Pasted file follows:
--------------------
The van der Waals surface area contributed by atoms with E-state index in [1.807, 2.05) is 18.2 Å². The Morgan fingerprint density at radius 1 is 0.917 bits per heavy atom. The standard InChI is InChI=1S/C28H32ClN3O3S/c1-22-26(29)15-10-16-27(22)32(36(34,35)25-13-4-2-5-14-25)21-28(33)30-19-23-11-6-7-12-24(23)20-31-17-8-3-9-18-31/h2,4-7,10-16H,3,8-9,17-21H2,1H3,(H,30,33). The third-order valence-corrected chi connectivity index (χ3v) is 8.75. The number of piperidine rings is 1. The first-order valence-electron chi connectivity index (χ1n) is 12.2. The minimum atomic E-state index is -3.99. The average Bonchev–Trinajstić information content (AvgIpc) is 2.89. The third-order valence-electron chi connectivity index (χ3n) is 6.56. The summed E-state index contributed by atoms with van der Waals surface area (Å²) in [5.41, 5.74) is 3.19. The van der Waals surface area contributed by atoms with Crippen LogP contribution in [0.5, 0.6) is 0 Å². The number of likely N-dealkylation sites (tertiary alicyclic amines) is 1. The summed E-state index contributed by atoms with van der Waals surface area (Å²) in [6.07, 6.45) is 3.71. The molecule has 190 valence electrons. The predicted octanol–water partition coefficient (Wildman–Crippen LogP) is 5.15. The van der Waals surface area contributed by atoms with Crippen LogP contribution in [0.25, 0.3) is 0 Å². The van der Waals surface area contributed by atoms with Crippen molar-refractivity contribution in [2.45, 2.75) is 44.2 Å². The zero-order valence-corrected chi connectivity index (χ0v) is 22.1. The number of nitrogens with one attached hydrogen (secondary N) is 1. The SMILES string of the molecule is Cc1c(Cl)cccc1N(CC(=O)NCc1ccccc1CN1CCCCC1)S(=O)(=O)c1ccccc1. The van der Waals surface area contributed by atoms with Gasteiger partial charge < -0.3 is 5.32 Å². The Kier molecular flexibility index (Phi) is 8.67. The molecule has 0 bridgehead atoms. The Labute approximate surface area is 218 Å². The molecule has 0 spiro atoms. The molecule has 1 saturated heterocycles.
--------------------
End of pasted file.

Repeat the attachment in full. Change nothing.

The van der Waals surface area contributed by atoms with E-state index in [1.807, 2.05) is 18.2 Å². The Morgan fingerprint density at radius 1 is 0.917 bits per heavy atom. The standard InChI is InChI=1S/C28H32ClN3O3S/c1-22-26(29)15-10-16-27(22)32(36(34,35)25-13-4-2-5-14-25)21-28(33)30-19-23-11-6-7-12-24(23)20-31-17-8-3-9-18-31/h2,4-7,10-16H,3,8-9,17-21H2,1H3,(H,30,33). The third-order valence-corrected chi connectivity index (χ3v) is 8.75. The number of piperidine rings is 1. The first-order valence-electron chi connectivity index (χ1n) is 12.2. The minimum atomic E-state index is -3.99. The average Bonchev–Trinajstić information content (AvgIpc) is 2.89. The third-order valence-electron chi connectivity index (χ3n) is 6.56. The summed E-state index contributed by atoms with van der Waals surface area (Å²) in [5.41, 5.74) is 3.19. The van der Waals surface area contributed by atoms with Crippen LogP contribution in [0.5, 0.6) is 0 Å². The number of likely N-dealkylation sites (tertiary alicyclic amines) is 1. The summed E-state index contributed by atoms with van der Waals surface area (Å²) in [6.07, 6.45) is 3.71. The molecule has 190 valence electrons. The predicted octanol–water partition coefficient (Wildman–Crippen LogP) is 5.15. The van der Waals surface area contributed by atoms with Crippen LogP contribution in [0.25, 0.3) is 0 Å². The van der Waals surface area contributed by atoms with Crippen molar-refractivity contribution in [2.45, 2.75) is 44.2 Å². The zero-order valence-corrected chi connectivity index (χ0v) is 22.1. The number of nitrogens with one attached hydrogen (secondary N) is 1. The SMILES string of the molecule is Cc1c(Cl)cccc1N(CC(=O)NCc1ccccc1CN1CCCCC1)S(=O)(=O)c1ccccc1. The van der Waals surface area contributed by atoms with Gasteiger partial charge < -0.3 is 5.32 Å². The Kier molecular flexibility index (Phi) is 8.67. The molecule has 0 bridgehead atoms. The Labute approximate surface area is 218 Å². The molecule has 0 spiro atoms. The molecule has 1 saturated heterocycles.